Magic in the form of a wily rodent dubbed “Pizza Rat” waltzed into our lives last fall, causing even the coldest hearts to be charmed by his carb-loving antics. He was soon joined by brothers-in-arms such as “Selfie Rat” and most recently, “Rat Rat.” But what if everything you knew about Pizza Rat and his comrades was a bold-faced lie? What if the whole thing was actually staged?
Pizza Rat truthers, brace yourselves. Gothamist put on their Sherlock hat and spoke to several people who claim that a woman named Zardulu is behind some of these rat videos. Eric Yearwood, an actor and member of Upright Citizens Brigade, told Gothamist he was paid $200 by Zardulu to star as the sleeping man in the Selfie Rat video. “She said she was a NYC-based performance artist and wanted help with a project and was going to pay me a little bit of money,” Yearwood said. In the video, Yearwood wakes up when he realizes a rat is crawling on him, then later discovers that the rat accidentally took a selfie with his phone. How whimsical.
A man named Don Richards had filmed the incident, which ended up going viral. Apparently this “Don Richards” character was also a ruse. I decided to turn to Anagram-Solver.net to see if I could crack the code myself.
Gothamist also spoke to Matt Little and Pat Baer, the people who witnessed Pizza Rat’s moment of infamy. “My friend Pat and I saw a rat dragging pizza down the subway stairs at 3 a.m.,” Little said. “If this woman [Zardulu] was involved, she’d have to have been one of the homeless people in the subway.” Strangely enough, Little and Baer are also members of UCB.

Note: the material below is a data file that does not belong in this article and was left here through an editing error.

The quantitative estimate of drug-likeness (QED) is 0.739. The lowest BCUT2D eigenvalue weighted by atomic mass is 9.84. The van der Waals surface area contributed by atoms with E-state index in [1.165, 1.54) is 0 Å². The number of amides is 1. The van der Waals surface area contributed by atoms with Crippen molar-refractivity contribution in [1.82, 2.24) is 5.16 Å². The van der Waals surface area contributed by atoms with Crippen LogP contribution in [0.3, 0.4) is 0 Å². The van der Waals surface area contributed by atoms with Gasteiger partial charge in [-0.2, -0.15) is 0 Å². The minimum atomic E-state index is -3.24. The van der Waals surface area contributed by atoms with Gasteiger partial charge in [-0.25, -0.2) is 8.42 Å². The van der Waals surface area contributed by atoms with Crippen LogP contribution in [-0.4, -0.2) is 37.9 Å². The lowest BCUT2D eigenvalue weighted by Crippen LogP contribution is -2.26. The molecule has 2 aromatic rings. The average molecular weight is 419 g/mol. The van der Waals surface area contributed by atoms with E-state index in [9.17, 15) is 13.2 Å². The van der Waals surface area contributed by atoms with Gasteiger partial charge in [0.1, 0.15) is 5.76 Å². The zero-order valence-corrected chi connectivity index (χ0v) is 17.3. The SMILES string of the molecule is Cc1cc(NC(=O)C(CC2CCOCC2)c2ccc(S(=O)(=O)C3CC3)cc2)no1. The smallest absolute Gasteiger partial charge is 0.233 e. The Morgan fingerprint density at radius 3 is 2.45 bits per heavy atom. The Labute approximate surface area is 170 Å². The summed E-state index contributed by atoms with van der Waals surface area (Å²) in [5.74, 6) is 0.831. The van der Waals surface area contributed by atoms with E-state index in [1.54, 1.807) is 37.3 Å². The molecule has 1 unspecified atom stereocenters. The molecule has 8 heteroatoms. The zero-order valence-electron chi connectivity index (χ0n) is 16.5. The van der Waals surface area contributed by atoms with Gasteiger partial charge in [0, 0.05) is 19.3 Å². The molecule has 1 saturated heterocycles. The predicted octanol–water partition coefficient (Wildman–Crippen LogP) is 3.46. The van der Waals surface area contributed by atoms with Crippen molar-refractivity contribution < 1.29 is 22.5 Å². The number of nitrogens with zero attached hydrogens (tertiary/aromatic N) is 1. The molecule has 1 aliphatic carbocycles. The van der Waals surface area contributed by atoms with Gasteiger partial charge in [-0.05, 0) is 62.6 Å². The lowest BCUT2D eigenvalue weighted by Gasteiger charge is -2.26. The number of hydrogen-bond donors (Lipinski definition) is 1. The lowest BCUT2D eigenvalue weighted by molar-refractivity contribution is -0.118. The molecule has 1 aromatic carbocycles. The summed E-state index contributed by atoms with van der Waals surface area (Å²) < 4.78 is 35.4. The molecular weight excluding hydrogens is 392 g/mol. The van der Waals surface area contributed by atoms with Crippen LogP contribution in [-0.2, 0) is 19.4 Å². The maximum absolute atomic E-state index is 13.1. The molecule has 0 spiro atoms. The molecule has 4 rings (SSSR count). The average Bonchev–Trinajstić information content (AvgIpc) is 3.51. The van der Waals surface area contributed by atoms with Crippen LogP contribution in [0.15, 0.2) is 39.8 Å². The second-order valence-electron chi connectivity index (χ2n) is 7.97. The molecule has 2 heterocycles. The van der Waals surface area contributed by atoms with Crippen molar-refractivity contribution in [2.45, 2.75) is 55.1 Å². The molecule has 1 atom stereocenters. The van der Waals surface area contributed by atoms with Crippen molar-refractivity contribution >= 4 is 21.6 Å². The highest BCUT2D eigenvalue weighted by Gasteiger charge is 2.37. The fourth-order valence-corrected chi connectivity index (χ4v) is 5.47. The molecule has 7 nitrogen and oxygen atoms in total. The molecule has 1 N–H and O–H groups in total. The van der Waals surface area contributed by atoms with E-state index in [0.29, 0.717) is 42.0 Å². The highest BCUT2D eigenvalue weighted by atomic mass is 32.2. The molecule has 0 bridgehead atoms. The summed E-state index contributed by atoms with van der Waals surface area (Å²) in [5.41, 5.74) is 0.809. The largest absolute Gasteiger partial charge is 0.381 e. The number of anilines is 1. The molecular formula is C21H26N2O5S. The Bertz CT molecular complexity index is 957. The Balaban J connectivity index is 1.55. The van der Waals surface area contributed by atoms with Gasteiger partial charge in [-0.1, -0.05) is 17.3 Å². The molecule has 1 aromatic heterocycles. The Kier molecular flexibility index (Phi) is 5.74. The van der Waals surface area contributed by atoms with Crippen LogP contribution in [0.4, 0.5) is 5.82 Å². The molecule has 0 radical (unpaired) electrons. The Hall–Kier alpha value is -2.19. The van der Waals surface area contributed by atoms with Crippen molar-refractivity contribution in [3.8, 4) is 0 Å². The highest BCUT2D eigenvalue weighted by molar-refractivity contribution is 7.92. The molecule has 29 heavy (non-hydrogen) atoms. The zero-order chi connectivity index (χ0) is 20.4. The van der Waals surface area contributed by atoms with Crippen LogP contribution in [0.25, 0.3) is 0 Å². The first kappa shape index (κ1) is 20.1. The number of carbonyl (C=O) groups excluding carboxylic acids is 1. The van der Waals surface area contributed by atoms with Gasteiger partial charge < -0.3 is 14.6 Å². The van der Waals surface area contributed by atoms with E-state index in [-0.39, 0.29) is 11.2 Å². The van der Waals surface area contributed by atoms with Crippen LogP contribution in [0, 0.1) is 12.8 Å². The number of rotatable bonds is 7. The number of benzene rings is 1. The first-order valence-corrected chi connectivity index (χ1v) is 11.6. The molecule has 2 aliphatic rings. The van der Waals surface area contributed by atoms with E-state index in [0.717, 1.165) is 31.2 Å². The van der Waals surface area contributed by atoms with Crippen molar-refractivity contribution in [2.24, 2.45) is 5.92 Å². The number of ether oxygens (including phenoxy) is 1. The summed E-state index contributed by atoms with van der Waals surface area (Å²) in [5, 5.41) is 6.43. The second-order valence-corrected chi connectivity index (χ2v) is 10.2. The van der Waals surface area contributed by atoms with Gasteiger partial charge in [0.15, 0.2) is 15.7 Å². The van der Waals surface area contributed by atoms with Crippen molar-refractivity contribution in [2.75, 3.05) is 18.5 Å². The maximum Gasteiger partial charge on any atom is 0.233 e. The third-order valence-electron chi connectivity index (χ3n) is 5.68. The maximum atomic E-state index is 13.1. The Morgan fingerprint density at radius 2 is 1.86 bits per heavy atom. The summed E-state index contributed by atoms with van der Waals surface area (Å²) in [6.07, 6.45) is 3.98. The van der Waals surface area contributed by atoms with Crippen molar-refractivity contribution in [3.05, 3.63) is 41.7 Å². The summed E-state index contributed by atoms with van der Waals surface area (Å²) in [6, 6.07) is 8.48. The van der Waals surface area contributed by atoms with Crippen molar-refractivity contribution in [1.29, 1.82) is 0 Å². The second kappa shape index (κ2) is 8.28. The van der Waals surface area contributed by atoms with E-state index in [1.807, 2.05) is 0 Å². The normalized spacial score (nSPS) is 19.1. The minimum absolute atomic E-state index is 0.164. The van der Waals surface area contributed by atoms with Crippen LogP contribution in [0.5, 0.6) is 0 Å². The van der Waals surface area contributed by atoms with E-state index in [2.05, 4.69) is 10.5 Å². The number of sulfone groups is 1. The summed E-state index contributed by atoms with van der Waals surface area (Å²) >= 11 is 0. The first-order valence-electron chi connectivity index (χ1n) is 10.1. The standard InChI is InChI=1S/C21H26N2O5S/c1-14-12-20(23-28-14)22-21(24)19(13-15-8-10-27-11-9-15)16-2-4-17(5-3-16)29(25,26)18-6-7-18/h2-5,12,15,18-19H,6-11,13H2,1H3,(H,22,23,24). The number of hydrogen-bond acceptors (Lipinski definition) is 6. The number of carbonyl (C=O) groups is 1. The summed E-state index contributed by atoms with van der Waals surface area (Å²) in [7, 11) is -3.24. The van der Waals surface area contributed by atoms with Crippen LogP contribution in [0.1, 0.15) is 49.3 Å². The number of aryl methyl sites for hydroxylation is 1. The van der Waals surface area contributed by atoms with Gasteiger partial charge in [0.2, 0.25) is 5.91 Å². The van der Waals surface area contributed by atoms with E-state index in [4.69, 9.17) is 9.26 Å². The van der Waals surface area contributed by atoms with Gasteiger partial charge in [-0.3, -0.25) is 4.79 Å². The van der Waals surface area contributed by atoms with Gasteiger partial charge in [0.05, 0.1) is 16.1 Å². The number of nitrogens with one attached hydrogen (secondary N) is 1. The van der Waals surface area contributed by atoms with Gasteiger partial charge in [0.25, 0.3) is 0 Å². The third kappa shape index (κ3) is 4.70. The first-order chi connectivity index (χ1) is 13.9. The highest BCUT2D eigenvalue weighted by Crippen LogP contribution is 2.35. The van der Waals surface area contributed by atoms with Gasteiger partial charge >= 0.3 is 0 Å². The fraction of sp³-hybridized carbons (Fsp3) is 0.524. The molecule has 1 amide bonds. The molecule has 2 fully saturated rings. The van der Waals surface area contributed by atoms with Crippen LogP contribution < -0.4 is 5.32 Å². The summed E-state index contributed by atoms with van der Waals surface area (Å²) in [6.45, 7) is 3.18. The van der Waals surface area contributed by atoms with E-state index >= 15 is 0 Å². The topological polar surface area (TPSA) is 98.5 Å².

Yet another UCB actor, who remains anonymous, worked with Zardulu on similar stunts and says she told him she was training a rat. He thinks it’s the same talented rodent performing in the videos, so she’s (sadly) not commanding a group of them like some kind of Internet Willard.
He describes her work as creating “fake scenarios” that she releases through the news and social media. Zardulu does not take credit or capitalize on any of the stunts. I for one love a good practical joke for no reason.
Gothamist reached out to Zardulu, who did not deny her involvement in the videos. “I anticipated a betrayal, as I was threatened with such, but not from anyone with this email,” the artist wrote. “I think there are better stories to tell. Why wake the world from a beautiful dream when the waking world is all so drab?”
Indeed. Let us dream. Keep them rat hoaxes coming.
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